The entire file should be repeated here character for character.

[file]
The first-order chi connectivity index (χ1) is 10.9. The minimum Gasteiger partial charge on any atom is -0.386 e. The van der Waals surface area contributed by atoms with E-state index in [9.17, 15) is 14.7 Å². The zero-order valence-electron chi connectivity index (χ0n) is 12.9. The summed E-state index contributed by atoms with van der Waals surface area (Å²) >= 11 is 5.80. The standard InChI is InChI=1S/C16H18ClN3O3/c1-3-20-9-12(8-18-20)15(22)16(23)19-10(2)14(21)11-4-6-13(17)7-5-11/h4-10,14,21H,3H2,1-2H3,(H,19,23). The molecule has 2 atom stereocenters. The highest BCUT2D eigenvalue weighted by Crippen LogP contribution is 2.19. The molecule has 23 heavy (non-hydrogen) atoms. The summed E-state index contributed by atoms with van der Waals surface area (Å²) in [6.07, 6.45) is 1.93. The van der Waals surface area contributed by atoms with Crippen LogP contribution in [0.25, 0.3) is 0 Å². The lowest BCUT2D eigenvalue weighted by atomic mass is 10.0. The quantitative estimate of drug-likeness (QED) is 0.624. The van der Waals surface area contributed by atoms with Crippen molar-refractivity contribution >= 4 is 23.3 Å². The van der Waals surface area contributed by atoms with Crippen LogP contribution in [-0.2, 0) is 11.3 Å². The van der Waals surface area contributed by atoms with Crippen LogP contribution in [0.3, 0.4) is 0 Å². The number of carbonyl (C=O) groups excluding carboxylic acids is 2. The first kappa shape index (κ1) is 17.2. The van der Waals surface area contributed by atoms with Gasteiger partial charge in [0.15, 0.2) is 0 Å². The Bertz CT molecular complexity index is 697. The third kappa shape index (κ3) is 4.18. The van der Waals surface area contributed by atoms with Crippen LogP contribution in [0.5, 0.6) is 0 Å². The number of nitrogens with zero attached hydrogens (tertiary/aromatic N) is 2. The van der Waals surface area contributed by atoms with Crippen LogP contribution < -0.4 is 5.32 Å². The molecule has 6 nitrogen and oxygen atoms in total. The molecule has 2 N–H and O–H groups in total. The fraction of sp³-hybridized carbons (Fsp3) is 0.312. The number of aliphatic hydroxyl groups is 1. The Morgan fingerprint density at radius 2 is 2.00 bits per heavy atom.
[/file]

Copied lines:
The first-order chi connectivity index (χ1) is 10.9. The minimum Gasteiger partial charge on any atom is -0.386 e. The van der Waals surface area contributed by atoms with E-state index in [9.17, 15) is 14.7 Å². The zero-order valence-electron chi connectivity index (χ0n) is 12.9. The summed E-state index contributed by atoms with van der Waals surface area (Å²) >= 11 is 5.80. The standard InChI is InChI=1S/C16H18ClN3O3/c1-3-20-9-12(8-18-20)15(22)16(23)19-10(2)14(21)11-4-6-13(17)7-5-11/h4-10,14,21H,3H2,1-2H3,(H,19,23). The molecule has 2 atom stereocenters. The highest BCUT2D eigenvalue weighted by Crippen LogP contribution is 2.19. The molecule has 23 heavy (non-hydrogen) atoms. The summed E-state index contributed by atoms with van der Waals surface area (Å²) in [6.07, 6.45) is 1.93. The van der Waals surface area contributed by atoms with Crippen LogP contribution in [0.25, 0.3) is 0 Å². The lowest BCUT2D eigenvalue weighted by atomic mass is 10.0. The quantitative estimate of drug-likeness (QED) is 0.624. The van der Waals surface area contributed by atoms with Crippen molar-refractivity contribution >= 4 is 23.3 Å². The van der Waals surface area contributed by atoms with Crippen LogP contribution in [-0.2, 0) is 11.3 Å². The van der Waals surface area contributed by atoms with Crippen LogP contribution in [0.3, 0.4) is 0 Å². The number of carbonyl (C=O) groups excluding carboxylic acids is 2. The first kappa shape index (κ1) is 17.2. The van der Waals surface area contributed by atoms with Gasteiger partial charge in [0.15, 0.2) is 0 Å². The Bertz CT molecular complexity index is 697. The third kappa shape index (κ3) is 4.18. The van der Waals surface area contributed by atoms with Crippen LogP contribution in [0.5, 0.6) is 0 Å². The number of nitrogens with zero attached hydrogens (tertiary/aromatic N) is 2. The van der Waals surface area contributed by atoms with Crippen LogP contribution < -0.4 is 5.32 Å². The molecule has 6 nitrogen and oxygen atoms in total. The molecule has 2 N–H and O–H groups in total. The fraction of sp³-hybridized carbons (Fsp3) is 0.312. The number of aliphatic hydroxyl groups is 1. The Morgan fingerprint density at radius 2 is 2.00 bits per heavy atom.